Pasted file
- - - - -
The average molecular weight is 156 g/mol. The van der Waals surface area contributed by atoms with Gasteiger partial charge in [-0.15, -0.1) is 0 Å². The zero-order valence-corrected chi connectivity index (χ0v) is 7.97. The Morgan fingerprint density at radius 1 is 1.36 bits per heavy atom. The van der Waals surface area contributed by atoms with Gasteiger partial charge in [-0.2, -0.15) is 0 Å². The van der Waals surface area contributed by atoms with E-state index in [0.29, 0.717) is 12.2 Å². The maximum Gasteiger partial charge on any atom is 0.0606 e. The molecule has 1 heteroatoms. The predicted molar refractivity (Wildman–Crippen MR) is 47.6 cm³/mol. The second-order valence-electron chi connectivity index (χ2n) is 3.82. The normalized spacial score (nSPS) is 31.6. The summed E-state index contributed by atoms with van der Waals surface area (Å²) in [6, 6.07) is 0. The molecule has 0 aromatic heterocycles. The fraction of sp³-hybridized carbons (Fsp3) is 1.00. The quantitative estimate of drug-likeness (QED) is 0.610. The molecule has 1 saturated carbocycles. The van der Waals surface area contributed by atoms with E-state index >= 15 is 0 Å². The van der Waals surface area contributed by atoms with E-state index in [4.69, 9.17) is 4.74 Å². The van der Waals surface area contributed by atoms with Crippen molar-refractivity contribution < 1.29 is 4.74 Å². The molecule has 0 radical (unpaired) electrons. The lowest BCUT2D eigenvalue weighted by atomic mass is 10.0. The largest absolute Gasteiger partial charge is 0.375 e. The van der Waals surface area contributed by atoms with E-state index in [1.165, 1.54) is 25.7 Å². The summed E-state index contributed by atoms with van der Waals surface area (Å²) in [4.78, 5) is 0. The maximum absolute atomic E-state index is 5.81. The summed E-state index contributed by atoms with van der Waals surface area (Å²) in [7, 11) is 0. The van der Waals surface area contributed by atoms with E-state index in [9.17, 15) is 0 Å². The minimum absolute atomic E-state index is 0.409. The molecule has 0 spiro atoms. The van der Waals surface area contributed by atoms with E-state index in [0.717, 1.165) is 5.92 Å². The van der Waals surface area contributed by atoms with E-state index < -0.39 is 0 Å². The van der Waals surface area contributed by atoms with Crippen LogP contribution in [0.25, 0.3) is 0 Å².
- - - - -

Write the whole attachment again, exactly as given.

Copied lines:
The average molecular weight is 156 g/mol. The van der Waals surface area contributed by atoms with Gasteiger partial charge in [-0.15, -0.1) is 0 Å². The zero-order valence-corrected chi connectivity index (χ0v) is 7.97. The Morgan fingerprint density at radius 1 is 1.36 bits per heavy atom. The van der Waals surface area contributed by atoms with Gasteiger partial charge in [-0.2, -0.15) is 0 Å². The van der Waals surface area contributed by atoms with E-state index in [0.29, 0.717) is 12.2 Å². The maximum Gasteiger partial charge on any atom is 0.0606 e. The molecule has 1 heteroatoms. The predicted molar refractivity (Wildman–Crippen MR) is 47.6 cm³/mol. The second-order valence-electron chi connectivity index (χ2n) is 3.82. The normalized spacial score (nSPS) is 31.6. The summed E-state index contributed by atoms with van der Waals surface area (Å²) in [6, 6.07) is 0. The molecule has 0 aromatic heterocycles. The fraction of sp³-hybridized carbons (Fsp3) is 1.00. The quantitative estimate of drug-likeness (QED) is 0.610. The molecule has 1 saturated carbocycles. The van der Waals surface area contributed by atoms with E-state index >= 15 is 0 Å². The van der Waals surface area contributed by atoms with E-state index in [4.69, 9.17) is 4.74 Å². The van der Waals surface area contributed by atoms with Crippen molar-refractivity contribution < 1.29 is 4.74 Å². The molecule has 0 radical (unpaired) electrons. The lowest BCUT2D eigenvalue weighted by atomic mass is 10.0. The largest absolute Gasteiger partial charge is 0.375 e. The van der Waals surface area contributed by atoms with E-state index in [1.165, 1.54) is 25.7 Å². The summed E-state index contributed by atoms with van der Waals surface area (Å²) in [4.78, 5) is 0. The maximum absolute atomic E-state index is 5.81. The summed E-state index contributed by atoms with van der Waals surface area (Å²) in [7, 11) is 0. The van der Waals surface area contributed by atoms with E-state index in [9.17, 15) is 0 Å². The minimum absolute atomic E-state index is 0.409. The molecule has 0 spiro atoms. The van der Waals surface area contributed by atoms with E-state index in [0.717, 1.165) is 5.92 Å². The van der Waals surface area contributed by atoms with E-state index < -0.39 is 0 Å². The van der Waals surface area contributed by atoms with Crippen LogP contribution in [0.25, 0.3) is 0 Å².